The board’s decision did not go down well with Edward. Consequently, in October 2021, he filed a case against his company in the Supreme Court of British Columbia since Rogers was incorporated in British Columbia. He stated that Natale had failed to turn Rogers around. Based on the RTC, the court gave its ruling in favor of Edward. Soon after, using his control over the voting rights, he replaced the five independent directors with five others chosen by him. Natale chose to exit the company paving the way for Staffieri to take over as interim CEO and then CEO of Rogers in November 2021.

Experts criticized the corporate governance practices at Rogers as it was essential for the Chairman of the board to conduct a shareholders’ meeting or give prior notice to the shareholders before firing any independent director. But Edward’s huge control over the board and the dual-class share structures at Rogers allowed him to do so. Though Edward won the family feud, he faced the Herculean task of completing Rogers’s acquisition of Shaw since the deal was facing a scrutiny from regulators. The acquisition had to be approved by the Canadian Radio-television Commission (CRTC), the Competition Bureau – the competition regulator in Canada, and the Ministry of Innovation, Science and Economic Development Canada (ISED). The Competition Bureau stated that consumers in Canada were already paying the highest prices in the world for telecom and internet services as the market was an oligopoly dominated by the Big Three – Rogers, Telus Corporation (Telus), and Bell Canada (Bell). If Rogers acquired Shaw, it would create an industry behemoth, further increasing prices for consumers. In June 2022, the Competition Bureau blocked the acquisition citing concerns over increasing prices and reduced choices for the consumers.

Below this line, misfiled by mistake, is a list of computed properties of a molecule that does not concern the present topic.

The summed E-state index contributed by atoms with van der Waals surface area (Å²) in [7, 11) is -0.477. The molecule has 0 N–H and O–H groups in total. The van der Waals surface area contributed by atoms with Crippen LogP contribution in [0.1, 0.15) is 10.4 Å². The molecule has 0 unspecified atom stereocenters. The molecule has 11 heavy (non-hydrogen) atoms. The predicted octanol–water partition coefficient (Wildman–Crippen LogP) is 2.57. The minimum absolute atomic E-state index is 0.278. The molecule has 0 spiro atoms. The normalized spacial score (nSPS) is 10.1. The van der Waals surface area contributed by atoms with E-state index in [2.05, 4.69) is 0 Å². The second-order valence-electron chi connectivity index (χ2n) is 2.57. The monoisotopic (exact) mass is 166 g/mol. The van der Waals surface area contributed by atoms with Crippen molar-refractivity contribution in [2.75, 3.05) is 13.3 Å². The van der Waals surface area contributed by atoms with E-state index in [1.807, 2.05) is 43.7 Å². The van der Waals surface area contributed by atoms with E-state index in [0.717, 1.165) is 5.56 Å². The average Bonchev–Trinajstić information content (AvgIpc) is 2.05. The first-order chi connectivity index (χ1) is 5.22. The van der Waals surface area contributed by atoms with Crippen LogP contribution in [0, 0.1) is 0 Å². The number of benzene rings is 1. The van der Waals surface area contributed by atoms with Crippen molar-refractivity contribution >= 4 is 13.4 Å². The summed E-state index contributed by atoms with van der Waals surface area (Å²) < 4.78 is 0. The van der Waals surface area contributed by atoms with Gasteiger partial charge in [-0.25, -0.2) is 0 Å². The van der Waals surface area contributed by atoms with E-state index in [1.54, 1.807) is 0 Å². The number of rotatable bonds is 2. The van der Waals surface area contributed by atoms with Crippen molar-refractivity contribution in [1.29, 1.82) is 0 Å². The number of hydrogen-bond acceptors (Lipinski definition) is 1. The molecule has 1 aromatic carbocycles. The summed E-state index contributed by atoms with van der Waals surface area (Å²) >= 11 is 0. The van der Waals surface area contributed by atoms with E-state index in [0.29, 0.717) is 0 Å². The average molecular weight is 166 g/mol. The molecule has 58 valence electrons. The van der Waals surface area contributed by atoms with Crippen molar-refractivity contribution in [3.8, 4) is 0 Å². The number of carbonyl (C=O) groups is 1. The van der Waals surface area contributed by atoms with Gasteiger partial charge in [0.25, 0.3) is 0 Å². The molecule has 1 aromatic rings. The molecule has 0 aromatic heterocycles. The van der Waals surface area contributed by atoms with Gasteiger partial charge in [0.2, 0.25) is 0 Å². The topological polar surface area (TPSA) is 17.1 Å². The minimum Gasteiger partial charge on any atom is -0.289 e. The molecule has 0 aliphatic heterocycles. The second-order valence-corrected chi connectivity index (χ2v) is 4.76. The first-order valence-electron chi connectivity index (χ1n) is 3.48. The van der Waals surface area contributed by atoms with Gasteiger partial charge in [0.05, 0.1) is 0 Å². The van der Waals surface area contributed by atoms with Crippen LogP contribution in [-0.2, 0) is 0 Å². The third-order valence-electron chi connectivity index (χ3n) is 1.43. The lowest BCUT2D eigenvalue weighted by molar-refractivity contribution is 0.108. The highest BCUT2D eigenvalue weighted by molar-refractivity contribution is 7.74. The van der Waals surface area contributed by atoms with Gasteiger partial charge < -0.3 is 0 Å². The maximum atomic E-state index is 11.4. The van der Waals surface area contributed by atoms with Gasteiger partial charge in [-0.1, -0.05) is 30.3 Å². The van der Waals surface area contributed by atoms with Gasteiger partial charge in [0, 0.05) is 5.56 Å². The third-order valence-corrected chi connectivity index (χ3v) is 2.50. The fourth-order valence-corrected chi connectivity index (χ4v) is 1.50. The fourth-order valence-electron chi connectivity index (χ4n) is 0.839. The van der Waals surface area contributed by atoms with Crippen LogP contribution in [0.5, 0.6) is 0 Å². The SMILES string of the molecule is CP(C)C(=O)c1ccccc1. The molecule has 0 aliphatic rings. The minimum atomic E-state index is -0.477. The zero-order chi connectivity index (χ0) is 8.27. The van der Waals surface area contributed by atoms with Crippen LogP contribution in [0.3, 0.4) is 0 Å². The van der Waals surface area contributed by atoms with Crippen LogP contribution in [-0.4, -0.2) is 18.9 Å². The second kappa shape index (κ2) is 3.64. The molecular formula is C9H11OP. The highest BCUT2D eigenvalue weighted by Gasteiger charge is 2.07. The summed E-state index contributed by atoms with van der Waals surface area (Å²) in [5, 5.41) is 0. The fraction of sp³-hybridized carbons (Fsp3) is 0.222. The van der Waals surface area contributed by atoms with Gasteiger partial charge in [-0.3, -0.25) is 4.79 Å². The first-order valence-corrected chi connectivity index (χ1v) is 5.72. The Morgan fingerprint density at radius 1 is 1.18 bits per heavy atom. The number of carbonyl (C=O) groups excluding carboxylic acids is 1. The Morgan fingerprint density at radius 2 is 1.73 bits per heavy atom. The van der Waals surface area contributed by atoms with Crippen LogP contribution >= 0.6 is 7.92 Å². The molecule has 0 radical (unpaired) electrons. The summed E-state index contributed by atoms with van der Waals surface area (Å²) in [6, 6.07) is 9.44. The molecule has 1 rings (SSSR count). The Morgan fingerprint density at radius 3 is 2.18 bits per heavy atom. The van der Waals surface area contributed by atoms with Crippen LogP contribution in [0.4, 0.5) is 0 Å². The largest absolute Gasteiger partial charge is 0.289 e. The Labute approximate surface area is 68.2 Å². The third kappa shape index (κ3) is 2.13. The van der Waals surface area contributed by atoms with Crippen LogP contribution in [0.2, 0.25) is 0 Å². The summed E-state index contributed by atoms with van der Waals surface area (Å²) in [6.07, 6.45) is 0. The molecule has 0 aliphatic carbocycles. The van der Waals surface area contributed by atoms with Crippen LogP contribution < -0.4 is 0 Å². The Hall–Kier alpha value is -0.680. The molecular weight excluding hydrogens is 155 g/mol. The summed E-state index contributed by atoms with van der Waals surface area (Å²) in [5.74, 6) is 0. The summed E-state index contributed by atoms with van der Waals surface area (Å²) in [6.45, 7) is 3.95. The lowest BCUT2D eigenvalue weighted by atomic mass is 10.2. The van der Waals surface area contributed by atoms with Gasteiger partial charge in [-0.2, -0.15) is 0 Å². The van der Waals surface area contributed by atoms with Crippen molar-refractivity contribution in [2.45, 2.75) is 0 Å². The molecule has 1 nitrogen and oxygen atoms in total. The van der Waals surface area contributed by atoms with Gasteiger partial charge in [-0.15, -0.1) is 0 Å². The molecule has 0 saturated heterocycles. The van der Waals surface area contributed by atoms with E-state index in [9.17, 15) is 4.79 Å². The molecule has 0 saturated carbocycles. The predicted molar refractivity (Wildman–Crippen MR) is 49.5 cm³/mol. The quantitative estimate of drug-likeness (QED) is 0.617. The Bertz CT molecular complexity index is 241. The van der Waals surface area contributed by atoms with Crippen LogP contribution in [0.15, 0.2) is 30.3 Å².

To add to Edward’s woes, on July 8, 2022, a network outage at Rogers led to a disruption which left millions of Canadians without internet or phone service for 19 hours. The outage had a huge impact on businesses, banks, passport offices, and 911 emergency services in Canada. The outage led to Rogers facing immense scrutiny from the federal government and the CRTC, and the company being asked to explain the causes of the ‘unacceptable shutdown’.